3. Move N to before M: Similarly it is sometimes required to move a column to a position in the data set other than the end. Typically this might be required where a CARM algorithm requires the class to be listed at the start of each record.
  4. Remove Col N: Some of the UCI raw data sets (and other such sets) include redundant columns. For example it is not uncommon for data sets to include an identifying incremental number for each record. This button allows the user to remove a column from the input data.
  5. Randomise Rows: Some data sets are ordered in some way, sometimes on the class variable, sometimes according to a particular attribute or attributes. The effect of this will be that any CARM software applied to the data will produce a "skewed" result. This button causes the input data to be randomised (note that randomisation is not the same as distribution --- see Section 4.5 below).

Figure 3: LUCS-KDD DN interface with schema and data files loaded.


4.3 Entering a value for the desired number of sub-ranges

The desired number of divisions is entered using the "Input Num. Divs" button. With respect to the Pima Indians data set the minimum number of ranges setting for this class could be 2 as there are two classes ---- "NoSignsOfDiabetes" and "SignsOfDiabetes". However, experiments have shown that even with two classes it is a good idea to have at least 3 divisions. An even better classifier will usually be produced using a greater number of divisions, a value of 5 has been found to give a good trade of between accuracy and computational efficiency with respect to the mining algorithm used.

 

Remember that the higher the number of divisions the more output attributes will be generated during the discretisation/normalisation process, which in turn will have an effect on the computational efficiency of any CARM algorithm that may be applied to the data.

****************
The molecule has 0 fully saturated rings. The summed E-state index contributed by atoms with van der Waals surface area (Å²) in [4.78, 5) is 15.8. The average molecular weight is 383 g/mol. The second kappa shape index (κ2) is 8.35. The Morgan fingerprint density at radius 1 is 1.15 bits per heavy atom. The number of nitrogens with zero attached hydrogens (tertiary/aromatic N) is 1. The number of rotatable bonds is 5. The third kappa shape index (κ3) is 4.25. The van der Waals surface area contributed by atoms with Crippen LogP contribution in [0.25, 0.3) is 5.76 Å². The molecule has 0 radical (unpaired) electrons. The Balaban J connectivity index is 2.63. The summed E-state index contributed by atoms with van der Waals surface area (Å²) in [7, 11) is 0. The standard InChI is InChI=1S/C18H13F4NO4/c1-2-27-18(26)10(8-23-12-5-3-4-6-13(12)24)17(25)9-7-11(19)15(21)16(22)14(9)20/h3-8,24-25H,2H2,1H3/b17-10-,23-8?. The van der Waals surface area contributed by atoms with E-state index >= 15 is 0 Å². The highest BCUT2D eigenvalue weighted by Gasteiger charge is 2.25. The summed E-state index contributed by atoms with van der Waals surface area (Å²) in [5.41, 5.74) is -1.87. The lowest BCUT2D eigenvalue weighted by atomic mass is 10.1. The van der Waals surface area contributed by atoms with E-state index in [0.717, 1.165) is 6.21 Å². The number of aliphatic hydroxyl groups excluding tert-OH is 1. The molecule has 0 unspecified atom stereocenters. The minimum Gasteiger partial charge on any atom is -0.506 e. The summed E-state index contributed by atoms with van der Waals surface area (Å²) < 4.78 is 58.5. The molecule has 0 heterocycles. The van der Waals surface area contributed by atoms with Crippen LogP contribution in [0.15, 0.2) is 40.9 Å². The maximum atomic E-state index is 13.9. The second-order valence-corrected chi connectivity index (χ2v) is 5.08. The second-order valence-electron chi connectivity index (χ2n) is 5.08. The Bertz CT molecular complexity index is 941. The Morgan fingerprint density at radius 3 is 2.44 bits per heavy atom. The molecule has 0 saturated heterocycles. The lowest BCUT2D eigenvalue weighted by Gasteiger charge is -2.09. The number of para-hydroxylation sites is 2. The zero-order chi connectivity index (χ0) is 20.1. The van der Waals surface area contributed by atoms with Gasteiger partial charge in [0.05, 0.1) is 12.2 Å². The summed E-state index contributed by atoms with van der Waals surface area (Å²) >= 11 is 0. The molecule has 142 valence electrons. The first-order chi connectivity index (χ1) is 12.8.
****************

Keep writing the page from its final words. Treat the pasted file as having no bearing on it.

Where an integer data field has a range less than the user specified number of sub-ranges the LUCS KDD DN software will assign a number of columns to the integer field equivalent to the size of the range. For example if we have an integer field which can take values in the range of 99 to 102 inclusive (i.e. a range size of 4) and the number of divisions value is 5 then 4 columns would be assigned to the integer field. If, however, the number of sub-ranges value was set to 3, the 99 to 102 range would be divided into three divisions each with its own unique column number assigned to it (how this is done is described blow.


4.4 Discretisation/normalisation

Once a value for the number of divisions has been successfully entered the "Normalisation" button becomes available:

  1. Normalisation: Button to cause discretisation/normalisation to be carried out.

To discretise/normalise the data set the user simply selects the "Normalisation" button. Note that for some data sets this process may take a few seconds. The result in the case of the Pima Indians data set will be of the following form:

 
1 6 9 14 19 23 27 33 38